Physical stores have limitations like shelf space, but that is not really the case with a store like GOG, so while the following might not always apply to physical stores, it should mostly apply to GOG: Profits from selling game A and game B > profits from selling only game A and not game B.
I will claim that many if not most games rejected by GOG would not have hurt their business or profits in anyway. On the contrary several would have helped them in that regard, some even significantly.
Is Vigilantes shovelware? Would it hurt GOG's business to have it here?
We've had this argument dozens and dozens of times.
There are costs involved in GOG selling a game, they commit to testing and providing support for every game they sell (something which I don't think any other store does, certainly not the major players). So if GOG spends maybe a few thousand pounds on said testing and writing up legal agreements to sell a game, then a little marketing (sure, writing one release post is the extent of a lot of their marketing for games, but it's still a non zero cost), plus hosting costs, manpower to set up the game page and do any artwork required and only sells 100 copies at £5 then they have made a loss.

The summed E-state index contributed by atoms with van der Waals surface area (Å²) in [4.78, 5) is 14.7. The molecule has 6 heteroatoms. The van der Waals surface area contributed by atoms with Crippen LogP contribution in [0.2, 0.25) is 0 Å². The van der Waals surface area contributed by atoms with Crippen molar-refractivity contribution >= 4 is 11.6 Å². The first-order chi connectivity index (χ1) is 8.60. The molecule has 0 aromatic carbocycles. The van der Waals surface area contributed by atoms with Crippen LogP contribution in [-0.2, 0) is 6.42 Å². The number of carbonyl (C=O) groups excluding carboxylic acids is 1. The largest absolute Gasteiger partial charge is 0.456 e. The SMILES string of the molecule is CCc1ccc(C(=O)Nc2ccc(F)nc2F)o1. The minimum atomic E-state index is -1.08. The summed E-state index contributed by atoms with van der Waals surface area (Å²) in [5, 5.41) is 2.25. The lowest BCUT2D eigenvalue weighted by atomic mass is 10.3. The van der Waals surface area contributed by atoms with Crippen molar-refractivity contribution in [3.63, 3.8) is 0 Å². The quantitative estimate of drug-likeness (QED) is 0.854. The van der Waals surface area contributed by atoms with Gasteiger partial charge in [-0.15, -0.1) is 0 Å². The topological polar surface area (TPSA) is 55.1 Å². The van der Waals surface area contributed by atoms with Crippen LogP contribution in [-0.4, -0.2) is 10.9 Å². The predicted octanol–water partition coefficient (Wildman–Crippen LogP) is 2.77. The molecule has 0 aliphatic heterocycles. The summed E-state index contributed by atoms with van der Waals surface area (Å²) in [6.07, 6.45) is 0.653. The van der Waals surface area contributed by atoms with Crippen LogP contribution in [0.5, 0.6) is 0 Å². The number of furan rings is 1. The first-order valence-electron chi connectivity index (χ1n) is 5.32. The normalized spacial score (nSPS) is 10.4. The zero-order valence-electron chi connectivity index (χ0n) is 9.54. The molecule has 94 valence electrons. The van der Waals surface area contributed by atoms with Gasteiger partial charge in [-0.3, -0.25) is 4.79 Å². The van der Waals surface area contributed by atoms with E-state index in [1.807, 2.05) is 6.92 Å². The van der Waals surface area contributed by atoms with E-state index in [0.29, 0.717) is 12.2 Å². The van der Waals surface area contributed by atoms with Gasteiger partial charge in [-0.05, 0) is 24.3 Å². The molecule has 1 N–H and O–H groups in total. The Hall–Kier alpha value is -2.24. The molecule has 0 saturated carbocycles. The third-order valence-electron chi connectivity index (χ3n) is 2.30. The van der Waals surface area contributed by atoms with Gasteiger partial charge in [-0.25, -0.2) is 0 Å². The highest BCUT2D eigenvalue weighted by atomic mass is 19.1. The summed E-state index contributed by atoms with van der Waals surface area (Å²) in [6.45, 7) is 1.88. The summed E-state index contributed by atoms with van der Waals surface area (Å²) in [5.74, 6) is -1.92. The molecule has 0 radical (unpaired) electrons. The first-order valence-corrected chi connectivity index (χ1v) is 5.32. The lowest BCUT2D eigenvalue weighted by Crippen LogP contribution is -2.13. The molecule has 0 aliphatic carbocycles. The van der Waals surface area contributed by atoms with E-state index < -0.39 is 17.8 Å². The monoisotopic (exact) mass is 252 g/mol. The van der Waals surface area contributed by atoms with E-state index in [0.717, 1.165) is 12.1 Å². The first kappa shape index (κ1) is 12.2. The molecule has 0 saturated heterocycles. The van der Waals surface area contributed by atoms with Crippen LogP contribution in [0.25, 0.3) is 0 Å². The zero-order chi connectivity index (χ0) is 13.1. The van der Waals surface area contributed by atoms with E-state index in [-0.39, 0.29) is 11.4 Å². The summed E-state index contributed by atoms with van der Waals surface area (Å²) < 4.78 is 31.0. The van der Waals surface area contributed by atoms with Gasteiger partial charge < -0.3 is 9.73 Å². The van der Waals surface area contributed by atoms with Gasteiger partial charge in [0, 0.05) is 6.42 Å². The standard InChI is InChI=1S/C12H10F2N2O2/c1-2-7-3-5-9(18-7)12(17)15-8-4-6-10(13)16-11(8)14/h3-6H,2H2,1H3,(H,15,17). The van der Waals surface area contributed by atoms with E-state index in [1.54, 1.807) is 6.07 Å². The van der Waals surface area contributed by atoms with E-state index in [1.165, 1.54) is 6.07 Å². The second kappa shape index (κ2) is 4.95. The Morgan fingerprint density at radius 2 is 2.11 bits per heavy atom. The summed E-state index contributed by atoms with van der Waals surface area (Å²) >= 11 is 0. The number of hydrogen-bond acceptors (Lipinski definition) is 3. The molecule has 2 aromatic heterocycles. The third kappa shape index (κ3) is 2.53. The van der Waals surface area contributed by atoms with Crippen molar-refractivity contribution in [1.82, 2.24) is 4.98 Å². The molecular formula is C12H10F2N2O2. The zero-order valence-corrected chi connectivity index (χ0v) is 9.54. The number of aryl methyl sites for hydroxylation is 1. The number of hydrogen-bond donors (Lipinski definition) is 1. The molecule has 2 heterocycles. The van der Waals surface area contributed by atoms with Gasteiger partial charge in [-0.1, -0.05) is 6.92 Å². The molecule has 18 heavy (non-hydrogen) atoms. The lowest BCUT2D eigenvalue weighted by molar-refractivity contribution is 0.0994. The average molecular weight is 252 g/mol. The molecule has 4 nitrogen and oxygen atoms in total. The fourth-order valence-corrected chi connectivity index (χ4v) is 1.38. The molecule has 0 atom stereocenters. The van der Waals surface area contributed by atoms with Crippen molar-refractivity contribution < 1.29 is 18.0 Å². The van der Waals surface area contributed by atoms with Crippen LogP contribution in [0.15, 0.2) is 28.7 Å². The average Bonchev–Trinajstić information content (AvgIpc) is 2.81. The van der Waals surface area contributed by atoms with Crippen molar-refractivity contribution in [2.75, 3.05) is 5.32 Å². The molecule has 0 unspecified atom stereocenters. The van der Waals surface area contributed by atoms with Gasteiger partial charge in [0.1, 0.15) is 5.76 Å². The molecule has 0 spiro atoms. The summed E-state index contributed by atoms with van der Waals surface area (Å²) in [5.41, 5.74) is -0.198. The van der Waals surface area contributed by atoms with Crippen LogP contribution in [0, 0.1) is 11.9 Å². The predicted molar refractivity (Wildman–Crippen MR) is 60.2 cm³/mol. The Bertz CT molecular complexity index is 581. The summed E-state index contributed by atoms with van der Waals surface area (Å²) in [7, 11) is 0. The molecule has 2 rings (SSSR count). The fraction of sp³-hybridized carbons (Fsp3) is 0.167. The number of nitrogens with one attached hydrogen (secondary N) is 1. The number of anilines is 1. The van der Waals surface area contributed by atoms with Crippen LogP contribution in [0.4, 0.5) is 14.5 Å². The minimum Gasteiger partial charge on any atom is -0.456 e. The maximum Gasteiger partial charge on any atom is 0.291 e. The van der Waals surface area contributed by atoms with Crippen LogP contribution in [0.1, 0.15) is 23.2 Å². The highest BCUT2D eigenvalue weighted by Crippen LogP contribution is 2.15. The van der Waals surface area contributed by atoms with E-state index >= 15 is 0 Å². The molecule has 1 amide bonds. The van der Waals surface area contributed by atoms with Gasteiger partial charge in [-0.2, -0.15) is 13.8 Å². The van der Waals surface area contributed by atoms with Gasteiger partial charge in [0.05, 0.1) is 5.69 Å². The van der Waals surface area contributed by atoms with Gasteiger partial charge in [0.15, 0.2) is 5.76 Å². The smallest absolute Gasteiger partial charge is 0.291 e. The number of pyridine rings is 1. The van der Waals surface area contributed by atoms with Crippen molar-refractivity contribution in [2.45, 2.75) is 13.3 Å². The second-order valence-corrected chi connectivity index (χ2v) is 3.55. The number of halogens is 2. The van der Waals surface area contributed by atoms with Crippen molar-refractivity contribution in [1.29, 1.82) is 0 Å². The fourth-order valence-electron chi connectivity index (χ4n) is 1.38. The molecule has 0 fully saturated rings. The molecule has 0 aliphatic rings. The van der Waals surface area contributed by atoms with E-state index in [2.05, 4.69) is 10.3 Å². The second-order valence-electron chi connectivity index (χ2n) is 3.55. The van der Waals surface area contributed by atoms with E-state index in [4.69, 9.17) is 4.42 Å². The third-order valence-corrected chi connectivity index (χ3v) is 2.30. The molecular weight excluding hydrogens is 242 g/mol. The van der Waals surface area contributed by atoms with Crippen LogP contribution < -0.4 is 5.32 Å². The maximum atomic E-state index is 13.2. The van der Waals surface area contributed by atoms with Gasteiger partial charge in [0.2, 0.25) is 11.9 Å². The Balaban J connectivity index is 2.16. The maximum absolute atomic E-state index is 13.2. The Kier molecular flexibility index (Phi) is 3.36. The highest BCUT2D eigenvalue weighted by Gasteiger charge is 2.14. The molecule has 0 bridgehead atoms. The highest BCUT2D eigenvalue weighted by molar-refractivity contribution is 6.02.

And looking at the popularity and best selling lists shows that lots of games which have been out a long time languish in the last few pages and obviously don't sell well. It's almost impossible to judge if they have sold 5, 50, 500 or 5000 copies but I think it's safe to say many games fall at the lower end of that scale, and hence make very little return for GOG.
So no, selling more games isn't always better and more profitable, not with GOG's model. And personally I'd rather they sold less tested, supported and curated games then dropping testing and support and selling anything and everything.